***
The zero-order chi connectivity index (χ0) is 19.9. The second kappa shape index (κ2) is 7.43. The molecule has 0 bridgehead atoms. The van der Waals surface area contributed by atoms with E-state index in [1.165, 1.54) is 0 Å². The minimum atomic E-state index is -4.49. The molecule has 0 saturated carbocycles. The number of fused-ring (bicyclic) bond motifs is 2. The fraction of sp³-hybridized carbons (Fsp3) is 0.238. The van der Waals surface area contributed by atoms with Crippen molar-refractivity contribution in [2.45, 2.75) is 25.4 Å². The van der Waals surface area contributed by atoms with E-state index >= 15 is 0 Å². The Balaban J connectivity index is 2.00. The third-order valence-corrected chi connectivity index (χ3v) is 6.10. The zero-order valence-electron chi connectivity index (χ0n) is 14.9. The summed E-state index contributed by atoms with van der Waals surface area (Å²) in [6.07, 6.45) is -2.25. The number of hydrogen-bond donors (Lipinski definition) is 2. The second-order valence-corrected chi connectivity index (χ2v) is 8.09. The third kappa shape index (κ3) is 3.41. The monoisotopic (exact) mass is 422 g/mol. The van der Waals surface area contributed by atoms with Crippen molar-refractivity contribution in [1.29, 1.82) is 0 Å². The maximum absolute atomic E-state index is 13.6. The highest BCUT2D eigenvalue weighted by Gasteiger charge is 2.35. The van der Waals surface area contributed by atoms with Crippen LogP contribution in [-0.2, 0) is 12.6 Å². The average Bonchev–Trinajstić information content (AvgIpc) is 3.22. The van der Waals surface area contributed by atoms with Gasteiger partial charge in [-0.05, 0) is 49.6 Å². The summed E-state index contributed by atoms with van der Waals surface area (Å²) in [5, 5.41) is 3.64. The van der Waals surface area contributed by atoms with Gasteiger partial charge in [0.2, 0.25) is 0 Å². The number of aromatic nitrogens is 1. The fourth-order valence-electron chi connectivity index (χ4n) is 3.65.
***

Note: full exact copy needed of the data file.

The zero-order chi connectivity index (χ0) is 19.9. The second kappa shape index (κ2) is 7.43. The molecule has 0 bridgehead atoms. The van der Waals surface area contributed by atoms with E-state index in [1.165, 1.54) is 0 Å². The minimum atomic E-state index is -4.49. The molecule has 0 saturated carbocycles. The number of fused-ring (bicyclic) bond motifs is 2. The fraction of sp³-hybridized carbons (Fsp3) is 0.238. The van der Waals surface area contributed by atoms with Crippen molar-refractivity contribution in [2.45, 2.75) is 25.4 Å². The van der Waals surface area contributed by atoms with E-state index >= 15 is 0 Å². The Balaban J connectivity index is 2.00. The third-order valence-corrected chi connectivity index (χ3v) is 6.10. The zero-order valence-electron chi connectivity index (χ0n) is 14.9. The summed E-state index contributed by atoms with van der Waals surface area (Å²) in [6.07, 6.45) is -2.25. The number of hydrogen-bond donors (Lipinski definition) is 2. The second-order valence-corrected chi connectivity index (χ2v) is 8.09. The third kappa shape index (κ3) is 3.41. The monoisotopic (exact) mass is 422 g/mol. The van der Waals surface area contributed by atoms with Crippen molar-refractivity contribution in [1.29, 1.82) is 0 Å². The maximum absolute atomic E-state index is 13.6. The highest BCUT2D eigenvalue weighted by Gasteiger charge is 2.35. The van der Waals surface area contributed by atoms with Crippen LogP contribution in [-0.2, 0) is 12.6 Å². The average Bonchev–Trinajstić information content (AvgIpc) is 3.22. The van der Waals surface area contributed by atoms with Gasteiger partial charge in [-0.05, 0) is 49.6 Å². The summed E-state index contributed by atoms with van der Waals surface area (Å²) in [5, 5.41) is 3.64. The van der Waals surface area contributed by atoms with Gasteiger partial charge in [0.2, 0.25) is 0 Å². The number of aromatic nitrogens is 1. The fourth-order valence-electron chi connectivity index (χ4n) is 3.65.